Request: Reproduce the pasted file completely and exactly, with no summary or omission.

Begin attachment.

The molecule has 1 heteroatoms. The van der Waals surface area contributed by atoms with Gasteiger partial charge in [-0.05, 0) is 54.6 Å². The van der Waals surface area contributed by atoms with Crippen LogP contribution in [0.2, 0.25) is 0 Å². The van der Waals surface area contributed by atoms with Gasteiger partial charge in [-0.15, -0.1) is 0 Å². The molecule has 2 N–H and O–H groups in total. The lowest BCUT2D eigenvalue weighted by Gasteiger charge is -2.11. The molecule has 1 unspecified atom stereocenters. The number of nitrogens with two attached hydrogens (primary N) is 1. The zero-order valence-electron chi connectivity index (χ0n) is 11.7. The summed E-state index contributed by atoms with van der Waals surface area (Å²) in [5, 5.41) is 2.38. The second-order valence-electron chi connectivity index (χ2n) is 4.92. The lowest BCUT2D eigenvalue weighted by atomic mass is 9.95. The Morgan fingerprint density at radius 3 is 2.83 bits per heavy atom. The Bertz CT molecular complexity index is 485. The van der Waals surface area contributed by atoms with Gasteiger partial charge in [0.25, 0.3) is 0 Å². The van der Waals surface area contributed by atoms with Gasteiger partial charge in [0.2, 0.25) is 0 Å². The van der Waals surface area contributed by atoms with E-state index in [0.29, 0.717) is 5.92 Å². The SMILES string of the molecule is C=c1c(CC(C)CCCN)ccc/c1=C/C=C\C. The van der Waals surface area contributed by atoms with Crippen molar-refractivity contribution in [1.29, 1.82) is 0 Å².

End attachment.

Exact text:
The molecule has 1 heteroatoms. The van der Waals surface area contributed by atoms with Gasteiger partial charge in [-0.05, 0) is 54.6 Å². The van der Waals surface area contributed by atoms with Crippen LogP contribution in [0.2, 0.25) is 0 Å². The van der Waals surface area contributed by atoms with Gasteiger partial charge in [-0.15, -0.1) is 0 Å². The molecule has 2 N–H and O–H groups in total. The lowest BCUT2D eigenvalue weighted by Gasteiger charge is -2.11. The molecule has 1 unspecified atom stereocenters. The number of nitrogens with two attached hydrogens (primary N) is 1. The zero-order valence-electron chi connectivity index (χ0n) is 11.7. The summed E-state index contributed by atoms with van der Waals surface area (Å²) in [5, 5.41) is 2.38. The second-order valence-electron chi connectivity index (χ2n) is 4.92. The lowest BCUT2D eigenvalue weighted by atomic mass is 9.95. The Morgan fingerprint density at radius 3 is 2.83 bits per heavy atom. The Bertz CT molecular complexity index is 485. The van der Waals surface area contributed by atoms with Gasteiger partial charge in [0.25, 0.3) is 0 Å². The van der Waals surface area contributed by atoms with Gasteiger partial charge in [0.2, 0.25) is 0 Å². The van der Waals surface area contributed by atoms with E-state index in [0.29, 0.717) is 5.92 Å². The SMILES string of the molecule is C=c1c(CC(C)CCCN)ccc/c1=C/C=C\C. The van der Waals surface area contributed by atoms with Crippen molar-refractivity contribution in [1.29, 1.82) is 0 Å².